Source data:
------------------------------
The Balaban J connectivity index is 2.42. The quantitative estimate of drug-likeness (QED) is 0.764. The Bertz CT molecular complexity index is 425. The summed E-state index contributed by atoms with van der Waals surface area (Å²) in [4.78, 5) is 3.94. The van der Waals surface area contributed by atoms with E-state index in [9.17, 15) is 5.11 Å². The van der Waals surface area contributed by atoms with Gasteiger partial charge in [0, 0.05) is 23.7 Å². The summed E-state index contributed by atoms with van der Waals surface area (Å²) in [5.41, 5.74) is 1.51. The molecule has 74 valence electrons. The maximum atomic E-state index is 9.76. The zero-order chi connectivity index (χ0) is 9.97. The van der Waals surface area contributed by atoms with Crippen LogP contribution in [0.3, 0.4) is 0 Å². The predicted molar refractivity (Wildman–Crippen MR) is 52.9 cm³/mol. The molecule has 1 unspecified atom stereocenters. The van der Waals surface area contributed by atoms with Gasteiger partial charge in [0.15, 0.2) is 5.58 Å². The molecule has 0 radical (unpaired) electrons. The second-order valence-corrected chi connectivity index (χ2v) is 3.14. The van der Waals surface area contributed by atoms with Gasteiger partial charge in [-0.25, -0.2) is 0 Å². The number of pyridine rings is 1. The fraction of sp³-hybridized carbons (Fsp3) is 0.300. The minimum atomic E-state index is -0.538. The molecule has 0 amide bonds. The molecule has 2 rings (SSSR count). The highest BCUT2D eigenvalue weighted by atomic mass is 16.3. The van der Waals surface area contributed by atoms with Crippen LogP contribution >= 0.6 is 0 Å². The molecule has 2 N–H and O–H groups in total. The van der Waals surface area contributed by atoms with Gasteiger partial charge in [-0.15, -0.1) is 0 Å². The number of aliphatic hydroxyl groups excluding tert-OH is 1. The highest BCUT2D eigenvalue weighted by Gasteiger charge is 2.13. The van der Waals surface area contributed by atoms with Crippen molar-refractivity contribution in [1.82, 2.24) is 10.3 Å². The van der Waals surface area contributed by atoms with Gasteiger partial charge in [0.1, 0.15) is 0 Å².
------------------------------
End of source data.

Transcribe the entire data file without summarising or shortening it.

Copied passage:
The Balaban J connectivity index is 2.42. The quantitative estimate of drug-likeness (QED) is 0.764. The Bertz CT molecular complexity index is 425. The summed E-state index contributed by atoms with van der Waals surface area (Å²) in [4.78, 5) is 3.94. The van der Waals surface area contributed by atoms with E-state index in [9.17, 15) is 5.11 Å². The van der Waals surface area contributed by atoms with Gasteiger partial charge in [0, 0.05) is 23.7 Å². The summed E-state index contributed by atoms with van der Waals surface area (Å²) in [5.41, 5.74) is 1.51. The molecule has 74 valence electrons. The maximum atomic E-state index is 9.76. The zero-order chi connectivity index (χ0) is 9.97. The van der Waals surface area contributed by atoms with Crippen LogP contribution in [0.3, 0.4) is 0 Å². The predicted molar refractivity (Wildman–Crippen MR) is 52.9 cm³/mol. The molecule has 1 unspecified atom stereocenters. The van der Waals surface area contributed by atoms with Gasteiger partial charge in [0.15, 0.2) is 5.58 Å². The molecule has 0 radical (unpaired) electrons. The second-order valence-corrected chi connectivity index (χ2v) is 3.14. The van der Waals surface area contributed by atoms with Gasteiger partial charge in [-0.25, -0.2) is 0 Å². The number of pyridine rings is 1. The fraction of sp³-hybridized carbons (Fsp3) is 0.300. The minimum atomic E-state index is -0.538. The molecule has 0 amide bonds. The molecule has 2 rings (SSSR count). The highest BCUT2D eigenvalue weighted by atomic mass is 16.3. The van der Waals surface area contributed by atoms with Crippen LogP contribution >= 0.6 is 0 Å². The molecule has 2 N–H and O–H groups in total. The van der Waals surface area contributed by atoms with Gasteiger partial charge in [-0.15, -0.1) is 0 Å². The number of aliphatic hydroxyl groups excluding tert-OH is 1. The highest BCUT2D eigenvalue weighted by Gasteiger charge is 2.13. The van der Waals surface area contributed by atoms with Crippen molar-refractivity contribution in [1.82, 2.24) is 10.3 Å². The van der Waals surface area contributed by atoms with Gasteiger partial charge in [0.1, 0.15) is 0 Å².